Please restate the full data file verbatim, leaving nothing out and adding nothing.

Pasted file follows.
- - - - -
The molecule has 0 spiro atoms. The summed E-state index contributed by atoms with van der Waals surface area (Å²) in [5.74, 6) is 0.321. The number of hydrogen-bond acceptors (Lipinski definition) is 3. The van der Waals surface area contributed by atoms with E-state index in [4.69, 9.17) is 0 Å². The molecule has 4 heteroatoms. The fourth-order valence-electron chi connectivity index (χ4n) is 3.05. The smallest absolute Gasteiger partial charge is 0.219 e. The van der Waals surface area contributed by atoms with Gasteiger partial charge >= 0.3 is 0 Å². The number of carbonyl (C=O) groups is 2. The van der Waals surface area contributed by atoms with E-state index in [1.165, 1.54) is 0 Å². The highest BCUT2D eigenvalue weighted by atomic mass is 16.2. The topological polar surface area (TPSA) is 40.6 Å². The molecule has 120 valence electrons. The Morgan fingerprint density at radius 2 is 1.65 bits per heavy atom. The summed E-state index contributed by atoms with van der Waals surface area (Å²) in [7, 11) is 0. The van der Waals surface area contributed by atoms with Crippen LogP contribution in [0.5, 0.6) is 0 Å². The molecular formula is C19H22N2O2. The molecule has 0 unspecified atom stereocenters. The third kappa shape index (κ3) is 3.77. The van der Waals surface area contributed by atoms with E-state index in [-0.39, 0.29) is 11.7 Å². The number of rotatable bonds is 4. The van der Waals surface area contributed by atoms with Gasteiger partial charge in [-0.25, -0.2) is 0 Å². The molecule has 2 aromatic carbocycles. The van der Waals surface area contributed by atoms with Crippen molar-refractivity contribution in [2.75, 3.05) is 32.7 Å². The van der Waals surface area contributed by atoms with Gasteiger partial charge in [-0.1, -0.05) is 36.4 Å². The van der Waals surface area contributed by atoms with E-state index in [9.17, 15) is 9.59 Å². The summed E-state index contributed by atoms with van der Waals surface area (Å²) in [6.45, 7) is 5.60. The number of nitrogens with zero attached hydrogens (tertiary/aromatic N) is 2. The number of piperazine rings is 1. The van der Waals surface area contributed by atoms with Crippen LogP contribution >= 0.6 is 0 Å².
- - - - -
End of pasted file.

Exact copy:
The molecule has 0 spiro atoms. The summed E-state index contributed by atoms with van der Waals surface area (Å²) in [5.74, 6) is 0.321. The number of hydrogen-bond acceptors (Lipinski definition) is 3. The van der Waals surface area contributed by atoms with E-state index in [4.69, 9.17) is 0 Å². The molecule has 4 heteroatoms. The fourth-order valence-electron chi connectivity index (χ4n) is 3.05. The smallest absolute Gasteiger partial charge is 0.219 e. The van der Waals surface area contributed by atoms with Gasteiger partial charge >= 0.3 is 0 Å². The number of carbonyl (C=O) groups is 2. The van der Waals surface area contributed by atoms with E-state index in [1.165, 1.54) is 0 Å². The highest BCUT2D eigenvalue weighted by atomic mass is 16.2. The topological polar surface area (TPSA) is 40.6 Å². The molecule has 120 valence electrons. The Morgan fingerprint density at radius 2 is 1.65 bits per heavy atom. The summed E-state index contributed by atoms with van der Waals surface area (Å²) in [7, 11) is 0. The van der Waals surface area contributed by atoms with Crippen LogP contribution in [0.5, 0.6) is 0 Å². The molecular formula is C19H22N2O2. The molecule has 0 unspecified atom stereocenters. The third kappa shape index (κ3) is 3.77. The van der Waals surface area contributed by atoms with E-state index in [-0.39, 0.29) is 11.7 Å². The number of rotatable bonds is 4. The van der Waals surface area contributed by atoms with Gasteiger partial charge in [-0.25, -0.2) is 0 Å². The molecule has 2 aromatic carbocycles. The van der Waals surface area contributed by atoms with Crippen molar-refractivity contribution in [2.75, 3.05) is 32.7 Å². The van der Waals surface area contributed by atoms with Gasteiger partial charge in [-0.1, -0.05) is 36.4 Å². The van der Waals surface area contributed by atoms with E-state index in [9.17, 15) is 9.59 Å². The summed E-state index contributed by atoms with van der Waals surface area (Å²) in [6.45, 7) is 5.60. The number of nitrogens with zero attached hydrogens (tertiary/aromatic N) is 2. The number of piperazine rings is 1. The van der Waals surface area contributed by atoms with Crippen LogP contribution >= 0.6 is 0 Å².